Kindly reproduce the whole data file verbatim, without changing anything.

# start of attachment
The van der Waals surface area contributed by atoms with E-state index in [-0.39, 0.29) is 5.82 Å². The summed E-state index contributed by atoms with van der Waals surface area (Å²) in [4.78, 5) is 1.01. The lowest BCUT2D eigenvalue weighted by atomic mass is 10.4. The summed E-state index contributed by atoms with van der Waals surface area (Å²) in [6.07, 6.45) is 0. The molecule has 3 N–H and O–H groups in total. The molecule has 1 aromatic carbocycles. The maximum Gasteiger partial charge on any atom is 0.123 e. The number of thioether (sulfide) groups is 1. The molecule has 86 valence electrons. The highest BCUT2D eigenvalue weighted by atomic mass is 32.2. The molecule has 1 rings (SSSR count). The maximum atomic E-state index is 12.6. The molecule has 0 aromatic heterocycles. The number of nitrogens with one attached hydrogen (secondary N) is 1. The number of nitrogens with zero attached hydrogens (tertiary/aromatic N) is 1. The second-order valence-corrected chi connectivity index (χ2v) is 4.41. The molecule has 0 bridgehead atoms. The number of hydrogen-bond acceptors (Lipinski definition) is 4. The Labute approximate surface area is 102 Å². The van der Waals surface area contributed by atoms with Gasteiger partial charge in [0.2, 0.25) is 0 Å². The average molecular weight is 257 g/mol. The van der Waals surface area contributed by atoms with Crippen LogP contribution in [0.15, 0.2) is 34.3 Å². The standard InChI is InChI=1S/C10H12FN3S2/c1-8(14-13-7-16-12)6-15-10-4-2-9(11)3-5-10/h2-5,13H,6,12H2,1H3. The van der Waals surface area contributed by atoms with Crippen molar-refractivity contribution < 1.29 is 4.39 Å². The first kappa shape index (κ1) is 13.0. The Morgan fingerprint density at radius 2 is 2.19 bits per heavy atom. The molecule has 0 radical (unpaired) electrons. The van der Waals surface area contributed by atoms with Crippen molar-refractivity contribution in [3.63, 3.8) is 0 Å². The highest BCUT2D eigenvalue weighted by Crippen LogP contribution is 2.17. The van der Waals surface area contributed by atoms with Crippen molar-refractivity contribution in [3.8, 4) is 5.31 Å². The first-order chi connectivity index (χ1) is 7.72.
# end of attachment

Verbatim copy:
The van der Waals surface area contributed by atoms with E-state index in [-0.39, 0.29) is 5.82 Å². The summed E-state index contributed by atoms with van der Waals surface area (Å²) in [4.78, 5) is 1.01. The lowest BCUT2D eigenvalue weighted by atomic mass is 10.4. The summed E-state index contributed by atoms with van der Waals surface area (Å²) in [6.07, 6.45) is 0. The molecule has 3 N–H and O–H groups in total. The molecule has 1 aromatic carbocycles. The maximum Gasteiger partial charge on any atom is 0.123 e. The number of thioether (sulfide) groups is 1. The molecule has 86 valence electrons. The highest BCUT2D eigenvalue weighted by atomic mass is 32.2. The molecule has 1 rings (SSSR count). The maximum atomic E-state index is 12.6. The molecule has 0 aromatic heterocycles. The number of nitrogens with one attached hydrogen (secondary N) is 1. The number of nitrogens with zero attached hydrogens (tertiary/aromatic N) is 1. The second-order valence-corrected chi connectivity index (χ2v) is 4.41. The molecule has 0 bridgehead atoms. The number of hydrogen-bond acceptors (Lipinski definition) is 4. The Labute approximate surface area is 102 Å². The van der Waals surface area contributed by atoms with Gasteiger partial charge in [0.2, 0.25) is 0 Å². The average molecular weight is 257 g/mol. The van der Waals surface area contributed by atoms with Crippen LogP contribution in [0.15, 0.2) is 34.3 Å². The standard InChI is InChI=1S/C10H12FN3S2/c1-8(14-13-7-16-12)6-15-10-4-2-9(11)3-5-10/h2-5,13H,6,12H2,1H3. The van der Waals surface area contributed by atoms with Crippen molar-refractivity contribution < 1.29 is 4.39 Å². The first kappa shape index (κ1) is 13.0. The Morgan fingerprint density at radius 2 is 2.19 bits per heavy atom. The molecule has 0 radical (unpaired) electrons. The van der Waals surface area contributed by atoms with Crippen molar-refractivity contribution in [3.63, 3.8) is 0 Å². The highest BCUT2D eigenvalue weighted by Crippen LogP contribution is 2.17. The van der Waals surface area contributed by atoms with Crippen molar-refractivity contribution in [3.8, 4) is 5.31 Å². The first-order chi connectivity index (χ1) is 7.72.